The ThreadLocal class provide copies of a variable for each thread. The idea is, you declare / instantiate one copy of the variable, and every thread that uses it will get its own copy. No sharing among threads.
That snippet of a statement, that you provided, is part of the discussion about the implementation detail. And quite frankly not that important to understand.... but since you asked... Basically, the copy of the variable for each thread is not store in the thread local class, it is stored in the corresponding thread class. And the data is referenced via weak references, so that if either thread or threadlocal becomes unreachable, the data is gone.
One disadvantage is that the object is duplicated for all threads. So if there are lots of threads, or if the object is large in size, there would be memory considerations.
Also, if the threads aren't taken from a thread pool, but are created from scratch each time, then the thread-local object would also be instantiated anew repeatedly. That could be an issue if the object construction is complex or long-winded.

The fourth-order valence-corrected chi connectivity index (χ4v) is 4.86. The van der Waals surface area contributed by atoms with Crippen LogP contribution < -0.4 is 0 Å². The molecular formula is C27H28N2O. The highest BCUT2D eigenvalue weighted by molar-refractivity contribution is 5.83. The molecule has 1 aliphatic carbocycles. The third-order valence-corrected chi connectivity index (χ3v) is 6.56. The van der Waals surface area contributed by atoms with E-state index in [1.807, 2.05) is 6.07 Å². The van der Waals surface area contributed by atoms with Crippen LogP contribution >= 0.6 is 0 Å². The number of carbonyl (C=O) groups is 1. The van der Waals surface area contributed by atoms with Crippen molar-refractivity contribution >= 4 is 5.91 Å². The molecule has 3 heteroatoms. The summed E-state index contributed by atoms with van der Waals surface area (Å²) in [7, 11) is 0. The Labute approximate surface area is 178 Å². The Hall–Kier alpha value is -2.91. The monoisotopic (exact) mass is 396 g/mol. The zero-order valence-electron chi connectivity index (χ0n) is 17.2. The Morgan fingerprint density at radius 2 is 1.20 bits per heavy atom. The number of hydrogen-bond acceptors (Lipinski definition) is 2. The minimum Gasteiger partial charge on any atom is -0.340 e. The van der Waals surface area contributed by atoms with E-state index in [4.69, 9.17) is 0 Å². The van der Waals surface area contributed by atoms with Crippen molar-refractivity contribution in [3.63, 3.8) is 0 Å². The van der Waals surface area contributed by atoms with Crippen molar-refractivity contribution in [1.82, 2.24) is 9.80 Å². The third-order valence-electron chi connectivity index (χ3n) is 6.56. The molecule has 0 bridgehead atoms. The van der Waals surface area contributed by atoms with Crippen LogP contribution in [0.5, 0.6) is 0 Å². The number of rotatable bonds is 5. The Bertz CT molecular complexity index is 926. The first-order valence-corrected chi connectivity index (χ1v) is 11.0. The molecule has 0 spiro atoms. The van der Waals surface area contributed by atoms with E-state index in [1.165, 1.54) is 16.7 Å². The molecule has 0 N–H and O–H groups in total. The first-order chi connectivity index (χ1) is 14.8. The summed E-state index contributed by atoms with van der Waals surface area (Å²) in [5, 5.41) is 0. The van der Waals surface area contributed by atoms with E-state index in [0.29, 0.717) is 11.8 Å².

In these cases it may be better to use just a single copy of the object, and properly synchronize access to it.
Pradeep bhatt wrote:Well for every variable the thread has a local copy right ? Does it matter if it is declared as thread local variable ?
Thread-local variables are not declared in the Runnable class, they're declared in some class that is accessed by multiple threads concurrently - like a Servlet.
Every thread has a working memory in which it keeps its own working copy of variables that it must use or assign. As the thread executes a program, it operates on these working copies. The main memory contains the master copy of every variable. There are rules about when a thread is permitted or required to transfer the contents of its working copy of a variable into the master copy or vice versa.